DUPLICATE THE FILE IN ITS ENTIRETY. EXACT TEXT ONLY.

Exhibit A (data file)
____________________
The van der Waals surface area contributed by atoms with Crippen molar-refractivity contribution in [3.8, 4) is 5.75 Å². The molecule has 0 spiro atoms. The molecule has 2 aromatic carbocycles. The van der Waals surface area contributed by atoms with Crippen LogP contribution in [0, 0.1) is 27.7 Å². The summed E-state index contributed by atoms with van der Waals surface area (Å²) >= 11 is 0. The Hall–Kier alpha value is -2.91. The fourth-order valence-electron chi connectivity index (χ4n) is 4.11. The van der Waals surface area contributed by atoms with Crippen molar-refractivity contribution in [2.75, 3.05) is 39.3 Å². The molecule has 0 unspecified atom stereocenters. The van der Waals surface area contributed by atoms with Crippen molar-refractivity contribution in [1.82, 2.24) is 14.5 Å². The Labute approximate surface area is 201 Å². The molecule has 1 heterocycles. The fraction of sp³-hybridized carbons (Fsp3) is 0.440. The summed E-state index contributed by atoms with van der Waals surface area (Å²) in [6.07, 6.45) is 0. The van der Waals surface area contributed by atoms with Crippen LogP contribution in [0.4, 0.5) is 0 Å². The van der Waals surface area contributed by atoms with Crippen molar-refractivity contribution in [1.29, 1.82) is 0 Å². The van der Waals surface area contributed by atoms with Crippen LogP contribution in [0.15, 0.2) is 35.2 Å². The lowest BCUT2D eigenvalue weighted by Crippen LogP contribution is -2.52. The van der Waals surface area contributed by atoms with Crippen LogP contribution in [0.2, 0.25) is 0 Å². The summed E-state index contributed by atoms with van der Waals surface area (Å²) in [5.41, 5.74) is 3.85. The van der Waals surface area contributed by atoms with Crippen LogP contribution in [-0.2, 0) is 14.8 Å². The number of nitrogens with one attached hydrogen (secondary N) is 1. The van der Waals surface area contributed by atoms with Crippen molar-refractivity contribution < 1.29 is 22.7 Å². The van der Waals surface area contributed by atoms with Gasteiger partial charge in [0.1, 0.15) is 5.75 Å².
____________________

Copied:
The van der Waals surface area contributed by atoms with Crippen molar-refractivity contribution in [3.8, 4) is 5.75 Å². The molecule has 0 spiro atoms. The molecule has 2 aromatic carbocycles. The van der Waals surface area contributed by atoms with Crippen LogP contribution in [0, 0.1) is 27.7 Å². The summed E-state index contributed by atoms with van der Waals surface area (Å²) >= 11 is 0. The Hall–Kier alpha value is -2.91. The fourth-order valence-electron chi connectivity index (χ4n) is 4.11. The van der Waals surface area contributed by atoms with Crippen molar-refractivity contribution in [2.75, 3.05) is 39.3 Å². The molecule has 0 unspecified atom stereocenters. The van der Waals surface area contributed by atoms with Crippen molar-refractivity contribution in [1.82, 2.24) is 14.5 Å². The Labute approximate surface area is 201 Å². The molecule has 1 heterocycles. The fraction of sp³-hybridized carbons (Fsp3) is 0.440. The summed E-state index contributed by atoms with van der Waals surface area (Å²) in [6.07, 6.45) is 0. The van der Waals surface area contributed by atoms with Crippen LogP contribution in [0.4, 0.5) is 0 Å². The van der Waals surface area contributed by atoms with Crippen molar-refractivity contribution in [1.29, 1.82) is 0 Å². The van der Waals surface area contributed by atoms with Crippen LogP contribution in [0.15, 0.2) is 35.2 Å². The lowest BCUT2D eigenvalue weighted by Crippen LogP contribution is -2.52. The van der Waals surface area contributed by atoms with Crippen LogP contribution in [0.2, 0.25) is 0 Å². The summed E-state index contributed by atoms with van der Waals surface area (Å²) in [5.41, 5.74) is 3.85. The van der Waals surface area contributed by atoms with Crippen LogP contribution in [-0.2, 0) is 14.8 Å². The number of nitrogens with one attached hydrogen (secondary N) is 1. The van der Waals surface area contributed by atoms with Crippen molar-refractivity contribution < 1.29 is 22.7 Å². The van der Waals surface area contributed by atoms with Gasteiger partial charge in [0.1, 0.15) is 5.75 Å².